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Pottery in Gaza

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This is an old traditional craft that has remained almost unchanged by the passage of time.

Pottery has been made in the Gaza area for almost as long as people have lived here. Chalcolithic remains excavated at Tel AlAjjul beside Wadi Gaza show pottery dating back to the fourth millennium BC.

The famous Deir El Balah caskets, full sized sarcophagi made of pottery, date from around 1200 BC.

These are the only known examples of such large fired-clay sarcophagi, a mixture of Egyptian and northern Mediterranean styles, and were declared to be one of the richest finds in the Near East.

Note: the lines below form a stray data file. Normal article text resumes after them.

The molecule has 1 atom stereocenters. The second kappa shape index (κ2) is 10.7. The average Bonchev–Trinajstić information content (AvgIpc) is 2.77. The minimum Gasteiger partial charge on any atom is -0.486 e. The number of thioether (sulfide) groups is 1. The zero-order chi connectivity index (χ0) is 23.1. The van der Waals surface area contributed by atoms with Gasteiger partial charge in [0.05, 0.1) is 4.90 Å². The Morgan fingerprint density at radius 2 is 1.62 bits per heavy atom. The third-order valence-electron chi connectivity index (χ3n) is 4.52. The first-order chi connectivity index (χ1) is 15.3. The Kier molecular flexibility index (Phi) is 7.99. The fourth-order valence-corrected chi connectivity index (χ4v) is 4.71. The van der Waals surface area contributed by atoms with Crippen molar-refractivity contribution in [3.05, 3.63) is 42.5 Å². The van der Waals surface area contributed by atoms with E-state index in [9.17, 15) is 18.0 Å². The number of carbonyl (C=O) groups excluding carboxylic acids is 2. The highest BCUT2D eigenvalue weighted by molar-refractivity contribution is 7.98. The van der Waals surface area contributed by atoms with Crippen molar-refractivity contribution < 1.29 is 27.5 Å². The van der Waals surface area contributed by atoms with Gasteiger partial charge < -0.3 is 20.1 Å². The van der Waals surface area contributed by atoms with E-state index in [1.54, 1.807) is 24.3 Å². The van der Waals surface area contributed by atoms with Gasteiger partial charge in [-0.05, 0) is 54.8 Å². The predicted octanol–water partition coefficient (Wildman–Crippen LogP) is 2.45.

The potteries district in Gaza City, close to the old city walls, is known after trade as Fuakheer. Only one of the old buildings remains, a 12th Century ( Mameluke Period) arched stone building which is half buried in the accumulated mud of generations of potters. After 1948 many potteries moved out and set up in the Daraj area.

Little remains of the former fame of pottery from Gaza, just nine businesses are registered with the Ministry of Industry, all belonging to families whose history stretches far back through many generations. Typical items sold and used in Gaza include many functional items still in daily use, such as  water jars and flasks, cooking pots, salad bowls and plant pots.

Gaza clay comes from Beit Hanoun, Beit Lahiyya and Jabaliya. The potters wheels in use are all manual, and in the older potteries the wheel is sunk in a pit in the ground. The potters make their own firing ovens from traditional mudbrick, which withstands the intense heat, in a beehive-like shape.

Source:

Guide to Crafts In Gaza.

 

Added By:  Arch. Lina A. AbuHamra.

 
 
 
 
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